As you will recall, in late April, the Supreme Court decided McBurney v. Young, holding unanimously that neither the Privileges and Immunities Clause of Article IV nor the dormant Commerce Clause of the United States Constitution prevents a state from limiting the right of access to the state's public records to its own citizens. (For early commentary on the decision, go here.)
Now, law professor and dean Erwin Chemerinksy has weighed in with this ABA Journal piece, saying that the unaminous Court was unanimously wrong. A few excerpts:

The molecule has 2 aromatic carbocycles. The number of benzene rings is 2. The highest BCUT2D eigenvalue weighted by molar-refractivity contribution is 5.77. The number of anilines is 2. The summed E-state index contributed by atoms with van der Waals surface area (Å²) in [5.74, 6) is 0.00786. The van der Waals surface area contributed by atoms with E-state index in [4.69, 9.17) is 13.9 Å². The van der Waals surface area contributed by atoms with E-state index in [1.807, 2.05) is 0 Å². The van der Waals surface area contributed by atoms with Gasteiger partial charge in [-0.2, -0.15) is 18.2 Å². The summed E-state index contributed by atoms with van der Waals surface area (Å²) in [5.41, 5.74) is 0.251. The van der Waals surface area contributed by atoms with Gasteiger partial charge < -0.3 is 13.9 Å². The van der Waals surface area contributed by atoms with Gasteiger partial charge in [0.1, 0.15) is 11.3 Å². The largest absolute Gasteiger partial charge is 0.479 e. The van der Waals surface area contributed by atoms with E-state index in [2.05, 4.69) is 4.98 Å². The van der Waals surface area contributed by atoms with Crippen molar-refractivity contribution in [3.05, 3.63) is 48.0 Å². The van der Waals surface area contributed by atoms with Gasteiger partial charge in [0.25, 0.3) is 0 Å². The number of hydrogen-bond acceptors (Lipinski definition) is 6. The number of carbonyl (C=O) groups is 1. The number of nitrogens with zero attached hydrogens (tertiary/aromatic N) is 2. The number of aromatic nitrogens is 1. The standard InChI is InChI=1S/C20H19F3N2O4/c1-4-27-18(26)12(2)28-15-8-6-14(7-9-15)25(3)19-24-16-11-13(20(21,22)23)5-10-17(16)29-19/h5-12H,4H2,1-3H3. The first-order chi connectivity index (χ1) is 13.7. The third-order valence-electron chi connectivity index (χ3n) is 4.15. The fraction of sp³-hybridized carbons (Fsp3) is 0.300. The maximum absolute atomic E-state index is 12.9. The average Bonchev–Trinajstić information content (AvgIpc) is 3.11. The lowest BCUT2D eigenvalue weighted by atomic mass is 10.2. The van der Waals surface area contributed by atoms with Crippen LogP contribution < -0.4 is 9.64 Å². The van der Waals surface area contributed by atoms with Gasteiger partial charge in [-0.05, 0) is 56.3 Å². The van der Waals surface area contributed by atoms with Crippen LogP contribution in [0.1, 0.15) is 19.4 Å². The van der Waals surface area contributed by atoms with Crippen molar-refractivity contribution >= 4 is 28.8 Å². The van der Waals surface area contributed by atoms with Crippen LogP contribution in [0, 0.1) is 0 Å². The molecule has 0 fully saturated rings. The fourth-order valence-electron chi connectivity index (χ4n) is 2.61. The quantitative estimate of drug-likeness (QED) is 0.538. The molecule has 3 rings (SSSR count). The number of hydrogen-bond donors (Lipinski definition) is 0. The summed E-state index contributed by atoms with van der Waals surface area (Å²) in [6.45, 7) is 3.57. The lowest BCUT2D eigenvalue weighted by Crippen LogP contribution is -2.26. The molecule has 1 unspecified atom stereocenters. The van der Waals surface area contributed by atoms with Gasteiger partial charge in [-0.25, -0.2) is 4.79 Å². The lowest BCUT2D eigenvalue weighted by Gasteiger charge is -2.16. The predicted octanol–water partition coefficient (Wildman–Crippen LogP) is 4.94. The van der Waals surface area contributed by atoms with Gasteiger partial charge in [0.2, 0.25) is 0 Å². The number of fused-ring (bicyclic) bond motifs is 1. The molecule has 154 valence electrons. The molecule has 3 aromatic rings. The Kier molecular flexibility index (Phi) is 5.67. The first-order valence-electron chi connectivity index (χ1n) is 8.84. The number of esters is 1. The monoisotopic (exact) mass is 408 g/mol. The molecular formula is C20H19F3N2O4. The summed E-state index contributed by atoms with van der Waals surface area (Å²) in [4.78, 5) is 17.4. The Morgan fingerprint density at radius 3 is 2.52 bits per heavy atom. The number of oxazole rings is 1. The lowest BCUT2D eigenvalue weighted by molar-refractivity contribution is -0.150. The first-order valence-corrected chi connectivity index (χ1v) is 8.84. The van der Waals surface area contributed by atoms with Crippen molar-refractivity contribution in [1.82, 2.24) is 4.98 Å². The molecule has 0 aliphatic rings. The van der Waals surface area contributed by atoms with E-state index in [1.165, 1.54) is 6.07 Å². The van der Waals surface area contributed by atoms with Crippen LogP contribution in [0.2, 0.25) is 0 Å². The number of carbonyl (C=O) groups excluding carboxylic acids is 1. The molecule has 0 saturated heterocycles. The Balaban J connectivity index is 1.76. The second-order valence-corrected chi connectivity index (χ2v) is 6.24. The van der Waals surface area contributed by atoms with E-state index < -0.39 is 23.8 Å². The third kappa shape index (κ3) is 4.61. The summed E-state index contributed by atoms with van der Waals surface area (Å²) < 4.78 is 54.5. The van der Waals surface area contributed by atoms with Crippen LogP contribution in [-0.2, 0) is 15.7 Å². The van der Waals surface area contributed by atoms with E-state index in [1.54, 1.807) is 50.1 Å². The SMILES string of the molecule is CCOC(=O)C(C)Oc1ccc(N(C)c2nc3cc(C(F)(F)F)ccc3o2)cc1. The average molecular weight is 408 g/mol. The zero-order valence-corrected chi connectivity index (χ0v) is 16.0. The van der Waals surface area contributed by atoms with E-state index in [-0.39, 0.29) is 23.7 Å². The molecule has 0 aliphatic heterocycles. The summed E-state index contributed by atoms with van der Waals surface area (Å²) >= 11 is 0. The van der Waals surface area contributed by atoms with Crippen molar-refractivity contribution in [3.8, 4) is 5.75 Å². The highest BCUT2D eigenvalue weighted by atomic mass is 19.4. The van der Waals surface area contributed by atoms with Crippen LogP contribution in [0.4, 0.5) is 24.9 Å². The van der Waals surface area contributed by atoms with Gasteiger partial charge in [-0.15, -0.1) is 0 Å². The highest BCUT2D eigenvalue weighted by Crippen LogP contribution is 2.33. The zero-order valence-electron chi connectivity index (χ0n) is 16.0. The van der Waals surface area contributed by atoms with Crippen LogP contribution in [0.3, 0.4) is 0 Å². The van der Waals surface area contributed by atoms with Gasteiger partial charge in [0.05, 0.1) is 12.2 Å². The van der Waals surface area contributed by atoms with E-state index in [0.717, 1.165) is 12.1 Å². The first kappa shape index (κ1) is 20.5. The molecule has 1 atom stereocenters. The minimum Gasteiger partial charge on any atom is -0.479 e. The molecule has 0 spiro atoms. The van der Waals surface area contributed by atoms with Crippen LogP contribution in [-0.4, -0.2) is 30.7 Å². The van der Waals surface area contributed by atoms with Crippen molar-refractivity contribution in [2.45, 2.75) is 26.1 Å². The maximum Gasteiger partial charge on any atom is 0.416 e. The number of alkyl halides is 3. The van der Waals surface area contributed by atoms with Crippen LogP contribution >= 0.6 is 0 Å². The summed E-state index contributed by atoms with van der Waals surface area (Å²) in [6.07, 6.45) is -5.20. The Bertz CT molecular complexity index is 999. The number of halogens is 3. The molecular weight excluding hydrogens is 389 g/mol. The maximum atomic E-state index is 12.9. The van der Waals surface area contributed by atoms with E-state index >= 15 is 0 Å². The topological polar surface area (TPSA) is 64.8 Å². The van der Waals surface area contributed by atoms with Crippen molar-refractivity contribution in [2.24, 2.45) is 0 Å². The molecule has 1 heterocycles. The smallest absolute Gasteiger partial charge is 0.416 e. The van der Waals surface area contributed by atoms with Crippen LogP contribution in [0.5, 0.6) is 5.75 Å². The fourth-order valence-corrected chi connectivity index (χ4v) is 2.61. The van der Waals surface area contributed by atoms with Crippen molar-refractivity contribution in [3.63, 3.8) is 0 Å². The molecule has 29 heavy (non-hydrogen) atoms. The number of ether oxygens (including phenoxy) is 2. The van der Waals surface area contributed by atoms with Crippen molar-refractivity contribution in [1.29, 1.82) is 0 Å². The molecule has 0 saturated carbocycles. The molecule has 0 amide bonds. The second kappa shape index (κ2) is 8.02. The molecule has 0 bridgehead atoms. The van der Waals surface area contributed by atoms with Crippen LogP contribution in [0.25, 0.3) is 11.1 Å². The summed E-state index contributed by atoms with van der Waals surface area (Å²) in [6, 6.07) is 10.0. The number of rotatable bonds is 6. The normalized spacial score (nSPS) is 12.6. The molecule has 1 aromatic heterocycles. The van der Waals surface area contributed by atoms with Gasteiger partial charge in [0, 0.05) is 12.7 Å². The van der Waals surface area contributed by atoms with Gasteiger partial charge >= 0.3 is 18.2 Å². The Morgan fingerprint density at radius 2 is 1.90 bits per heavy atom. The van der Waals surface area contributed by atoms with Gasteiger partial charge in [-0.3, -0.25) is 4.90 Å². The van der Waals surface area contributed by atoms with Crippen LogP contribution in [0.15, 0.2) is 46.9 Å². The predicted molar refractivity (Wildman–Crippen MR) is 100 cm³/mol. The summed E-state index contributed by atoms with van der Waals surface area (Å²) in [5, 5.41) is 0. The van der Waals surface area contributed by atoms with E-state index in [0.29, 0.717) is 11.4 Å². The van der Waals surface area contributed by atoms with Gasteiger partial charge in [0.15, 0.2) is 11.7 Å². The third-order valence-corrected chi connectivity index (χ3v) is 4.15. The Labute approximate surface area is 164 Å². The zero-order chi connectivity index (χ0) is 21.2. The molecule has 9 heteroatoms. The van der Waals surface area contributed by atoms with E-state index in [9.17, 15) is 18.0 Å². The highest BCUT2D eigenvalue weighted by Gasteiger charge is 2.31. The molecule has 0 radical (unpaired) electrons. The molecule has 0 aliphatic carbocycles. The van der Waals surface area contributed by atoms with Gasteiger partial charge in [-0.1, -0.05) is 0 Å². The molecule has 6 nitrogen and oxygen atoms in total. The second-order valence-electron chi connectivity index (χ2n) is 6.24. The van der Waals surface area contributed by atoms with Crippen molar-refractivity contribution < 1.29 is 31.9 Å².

[T]he court upheld the ability of a state to give its own citizens a right to government records while denying this to out-of-staters. This is troubling on many levels. First, it is a very cramped reading of the Privileges and Immunities Clause. In the past, the Supreme Court has stressed that this provision has the broad goal of keeping a state doing exactly what is involved in this case: creating a right for its residents that it denies to those from other states. ... It makes no sense to limit the Privileges and Immunities Clause to those rights that are protected by the Constitution. ... If Virginia had a law that made it a crime for non-Virginia residents to criticize the governor of Virginia, that would violate the Privileges and Immunities Clause, but it would be invalidated as infringing the First Amendment. The Privileges and Immunities Clause is important in exactly the situation of McBurney, where a state creates a right for its own citizens but denies that right to out-of-staters. Second, the court significantly underestimates the importance of allowing all to have access to a state's records. The fact that freedom of information laws are only several decades old--Virginia's was adopted in 1968--is not dispositive, or even relevant, to assessing their importance. Freedom of information laws provide a key way for people to learn of a government's activities. All affected by a government entity should be able to have access to its information. ... Finally, the court offers no justification for allowing a state to discriminate against those from other states in this way. Because the court said that the Privileges and Immunities Clause and the dormant commerce clause did not apply it went no further to assess whether there is any reason for this discrimination. ... The Supreme Court is correct, of course, that no state is required to have a freedom of information act. But every state does. And the constitutional principles preventing states from discriminating against out-of-staters are clear and broad enough that the court should have held that a state may not discriminate in an area that is so important to government accountability and the free flow of information.